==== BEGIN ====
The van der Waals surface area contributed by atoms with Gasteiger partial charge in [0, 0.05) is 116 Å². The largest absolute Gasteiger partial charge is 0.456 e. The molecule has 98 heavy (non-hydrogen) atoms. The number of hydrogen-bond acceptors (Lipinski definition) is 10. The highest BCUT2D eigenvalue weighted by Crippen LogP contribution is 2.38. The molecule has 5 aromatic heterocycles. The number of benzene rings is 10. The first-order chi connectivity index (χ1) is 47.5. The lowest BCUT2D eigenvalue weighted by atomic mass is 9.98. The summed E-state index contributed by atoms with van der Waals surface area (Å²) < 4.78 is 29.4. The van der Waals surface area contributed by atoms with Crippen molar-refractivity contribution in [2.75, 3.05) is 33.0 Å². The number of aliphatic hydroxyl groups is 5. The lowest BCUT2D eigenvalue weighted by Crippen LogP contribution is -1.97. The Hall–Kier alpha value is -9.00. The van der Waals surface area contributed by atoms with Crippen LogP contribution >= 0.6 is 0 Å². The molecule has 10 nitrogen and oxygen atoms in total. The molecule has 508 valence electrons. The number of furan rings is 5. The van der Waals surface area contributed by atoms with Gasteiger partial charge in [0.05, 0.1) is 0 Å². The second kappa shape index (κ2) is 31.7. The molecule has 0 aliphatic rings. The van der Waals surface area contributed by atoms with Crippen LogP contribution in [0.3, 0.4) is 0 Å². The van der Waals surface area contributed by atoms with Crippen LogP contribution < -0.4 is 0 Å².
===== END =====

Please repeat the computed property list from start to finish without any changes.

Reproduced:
The van der Waals surface area contributed by atoms with Gasteiger partial charge in [0, 0.05) is 116 Å². The largest absolute Gasteiger partial charge is 0.456 e. The molecule has 98 heavy (non-hydrogen) atoms. The number of hydrogen-bond acceptors (Lipinski definition) is 10. The highest BCUT2D eigenvalue weighted by Crippen LogP contribution is 2.38. The molecule has 5 aromatic heterocycles. The number of benzene rings is 10. The first-order chi connectivity index (χ1) is 47.5. The lowest BCUT2D eigenvalue weighted by atomic mass is 9.98. The summed E-state index contributed by atoms with van der Waals surface area (Å²) < 4.78 is 29.4. The van der Waals surface area contributed by atoms with Crippen molar-refractivity contribution in [2.75, 3.05) is 33.0 Å². The number of aliphatic hydroxyl groups is 5. The lowest BCUT2D eigenvalue weighted by Crippen LogP contribution is -1.97. The Hall–Kier alpha value is -9.00. The van der Waals surface area contributed by atoms with Crippen LogP contribution >= 0.6 is 0 Å². The molecule has 10 nitrogen and oxygen atoms in total. The molecule has 508 valence electrons. The number of furan rings is 5. The van der Waals surface area contributed by atoms with Gasteiger partial charge in [0.05, 0.1) is 0 Å². The second kappa shape index (κ2) is 31.7. The molecule has 0 aliphatic rings. The van der Waals surface area contributed by atoms with Crippen LogP contribution in [0.3, 0.4) is 0 Å². The van der Waals surface area contributed by atoms with Crippen LogP contribution < -0.4 is 0 Å².